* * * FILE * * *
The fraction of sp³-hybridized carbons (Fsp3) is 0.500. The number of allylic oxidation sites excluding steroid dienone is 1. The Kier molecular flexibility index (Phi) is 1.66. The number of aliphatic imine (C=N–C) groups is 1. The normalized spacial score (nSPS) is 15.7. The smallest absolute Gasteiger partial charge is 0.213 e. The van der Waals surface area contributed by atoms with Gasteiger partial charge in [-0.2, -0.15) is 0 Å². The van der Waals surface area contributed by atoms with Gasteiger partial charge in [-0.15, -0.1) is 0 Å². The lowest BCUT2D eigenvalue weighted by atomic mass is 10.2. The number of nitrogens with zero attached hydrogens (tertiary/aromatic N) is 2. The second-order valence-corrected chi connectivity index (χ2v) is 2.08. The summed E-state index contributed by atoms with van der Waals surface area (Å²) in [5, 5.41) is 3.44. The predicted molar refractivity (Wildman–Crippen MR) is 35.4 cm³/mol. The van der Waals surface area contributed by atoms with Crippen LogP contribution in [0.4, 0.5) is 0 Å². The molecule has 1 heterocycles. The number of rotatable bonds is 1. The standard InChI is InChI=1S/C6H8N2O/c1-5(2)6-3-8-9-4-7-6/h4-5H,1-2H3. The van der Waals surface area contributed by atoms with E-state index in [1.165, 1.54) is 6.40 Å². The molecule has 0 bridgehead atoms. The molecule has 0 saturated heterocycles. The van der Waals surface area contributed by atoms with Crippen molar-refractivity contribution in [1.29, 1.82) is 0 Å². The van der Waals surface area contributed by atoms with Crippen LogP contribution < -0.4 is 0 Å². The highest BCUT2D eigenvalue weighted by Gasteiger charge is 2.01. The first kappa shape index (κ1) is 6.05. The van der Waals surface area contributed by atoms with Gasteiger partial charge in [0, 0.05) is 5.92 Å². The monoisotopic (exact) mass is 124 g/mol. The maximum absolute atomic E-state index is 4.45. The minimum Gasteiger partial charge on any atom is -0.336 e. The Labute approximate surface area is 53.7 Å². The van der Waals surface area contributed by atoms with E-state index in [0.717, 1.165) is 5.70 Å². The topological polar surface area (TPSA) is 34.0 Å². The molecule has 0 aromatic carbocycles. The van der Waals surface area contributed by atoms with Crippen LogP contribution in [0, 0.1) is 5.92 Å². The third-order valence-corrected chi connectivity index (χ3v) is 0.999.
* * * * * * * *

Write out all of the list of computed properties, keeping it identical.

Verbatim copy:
The fraction of sp³-hybridized carbons (Fsp3) is 0.500. The number of allylic oxidation sites excluding steroid dienone is 1. The Kier molecular flexibility index (Phi) is 1.66. The number of aliphatic imine (C=N–C) groups is 1. The normalized spacial score (nSPS) is 15.7. The smallest absolute Gasteiger partial charge is 0.213 e. The van der Waals surface area contributed by atoms with Gasteiger partial charge in [-0.2, -0.15) is 0 Å². The van der Waals surface area contributed by atoms with Gasteiger partial charge in [-0.15, -0.1) is 0 Å². The lowest BCUT2D eigenvalue weighted by atomic mass is 10.2. The number of nitrogens with zero attached hydrogens (tertiary/aromatic N) is 2. The second-order valence-corrected chi connectivity index (χ2v) is 2.08. The summed E-state index contributed by atoms with van der Waals surface area (Å²) in [5, 5.41) is 3.44. The predicted molar refractivity (Wildman–Crippen MR) is 35.4 cm³/mol. The van der Waals surface area contributed by atoms with Crippen LogP contribution in [0.4, 0.5) is 0 Å². The molecule has 1 heterocycles. The number of rotatable bonds is 1. The standard InChI is InChI=1S/C6H8N2O/c1-5(2)6-3-8-9-4-7-6/h4-5H,1-2H3. The van der Waals surface area contributed by atoms with E-state index in [1.165, 1.54) is 6.40 Å². The molecule has 0 bridgehead atoms. The molecule has 0 saturated heterocycles. The van der Waals surface area contributed by atoms with Crippen molar-refractivity contribution in [1.29, 1.82) is 0 Å². The van der Waals surface area contributed by atoms with Crippen LogP contribution < -0.4 is 0 Å². The highest BCUT2D eigenvalue weighted by Gasteiger charge is 2.01. The first kappa shape index (κ1) is 6.05. The van der Waals surface area contributed by atoms with Gasteiger partial charge in [0, 0.05) is 5.92 Å². The monoisotopic (exact) mass is 124 g/mol. The maximum absolute atomic E-state index is 4.45. The minimum Gasteiger partial charge on any atom is -0.336 e. The Labute approximate surface area is 53.7 Å². The van der Waals surface area contributed by atoms with E-state index in [0.717, 1.165) is 5.70 Å². The topological polar surface area (TPSA) is 34.0 Å². The molecule has 0 aromatic carbocycles. The van der Waals surface area contributed by atoms with Crippen LogP contribution in [0, 0.1) is 5.92 Å². The third-order valence-corrected chi connectivity index (χ3v) is 0.999.